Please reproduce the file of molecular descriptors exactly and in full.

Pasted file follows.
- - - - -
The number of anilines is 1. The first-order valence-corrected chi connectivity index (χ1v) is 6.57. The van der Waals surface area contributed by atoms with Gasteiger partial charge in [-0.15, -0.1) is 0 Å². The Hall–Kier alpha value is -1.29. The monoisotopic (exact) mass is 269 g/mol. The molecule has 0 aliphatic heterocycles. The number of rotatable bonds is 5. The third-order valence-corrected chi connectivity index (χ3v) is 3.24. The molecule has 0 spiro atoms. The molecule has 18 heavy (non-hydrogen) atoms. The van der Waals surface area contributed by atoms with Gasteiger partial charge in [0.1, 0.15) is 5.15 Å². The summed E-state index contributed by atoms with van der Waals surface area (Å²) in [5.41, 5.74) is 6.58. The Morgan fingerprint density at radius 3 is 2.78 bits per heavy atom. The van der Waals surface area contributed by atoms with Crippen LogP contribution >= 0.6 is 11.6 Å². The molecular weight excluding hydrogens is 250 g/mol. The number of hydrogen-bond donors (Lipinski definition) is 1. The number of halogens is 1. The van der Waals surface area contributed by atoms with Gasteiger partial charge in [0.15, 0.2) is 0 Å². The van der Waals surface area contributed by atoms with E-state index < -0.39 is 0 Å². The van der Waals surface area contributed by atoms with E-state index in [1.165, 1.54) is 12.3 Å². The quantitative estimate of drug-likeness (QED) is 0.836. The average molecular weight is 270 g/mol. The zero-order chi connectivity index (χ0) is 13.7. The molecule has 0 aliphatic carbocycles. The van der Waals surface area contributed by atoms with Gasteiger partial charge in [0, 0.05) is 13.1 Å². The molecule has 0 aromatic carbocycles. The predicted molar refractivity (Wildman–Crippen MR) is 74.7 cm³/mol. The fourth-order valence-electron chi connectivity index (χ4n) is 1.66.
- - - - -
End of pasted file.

The number of anilines is 1. The first-order valence-corrected chi connectivity index (χ1v) is 6.57. The van der Waals surface area contributed by atoms with Gasteiger partial charge in [-0.15, -0.1) is 0 Å². The Hall–Kier alpha value is -1.29. The monoisotopic (exact) mass is 269 g/mol. The molecule has 0 aliphatic heterocycles. The number of rotatable bonds is 5. The third-order valence-corrected chi connectivity index (χ3v) is 3.24. The molecule has 0 spiro atoms. The molecule has 18 heavy (non-hydrogen) atoms. The van der Waals surface area contributed by atoms with Gasteiger partial charge in [0.1, 0.15) is 5.15 Å². The summed E-state index contributed by atoms with van der Waals surface area (Å²) in [5.41, 5.74) is 6.58. The Morgan fingerprint density at radius 3 is 2.78 bits per heavy atom. The van der Waals surface area contributed by atoms with Crippen LogP contribution >= 0.6 is 11.6 Å². The molecular weight excluding hydrogens is 250 g/mol. The number of hydrogen-bond donors (Lipinski definition) is 1. The number of halogens is 1. The van der Waals surface area contributed by atoms with Gasteiger partial charge in [0.15, 0.2) is 0 Å². The van der Waals surface area contributed by atoms with E-state index < -0.39 is 0 Å². The van der Waals surface area contributed by atoms with E-state index in [1.165, 1.54) is 12.3 Å². The quantitative estimate of drug-likeness (QED) is 0.836. The average molecular weight is 270 g/mol. The zero-order chi connectivity index (χ0) is 13.7. The molecule has 0 aliphatic carbocycles. The van der Waals surface area contributed by atoms with Gasteiger partial charge in [0, 0.05) is 13.1 Å². The molecule has 0 aromatic carbocycles. The predicted molar refractivity (Wildman–Crippen MR) is 74.7 cm³/mol. The fourth-order valence-electron chi connectivity index (χ4n) is 1.66.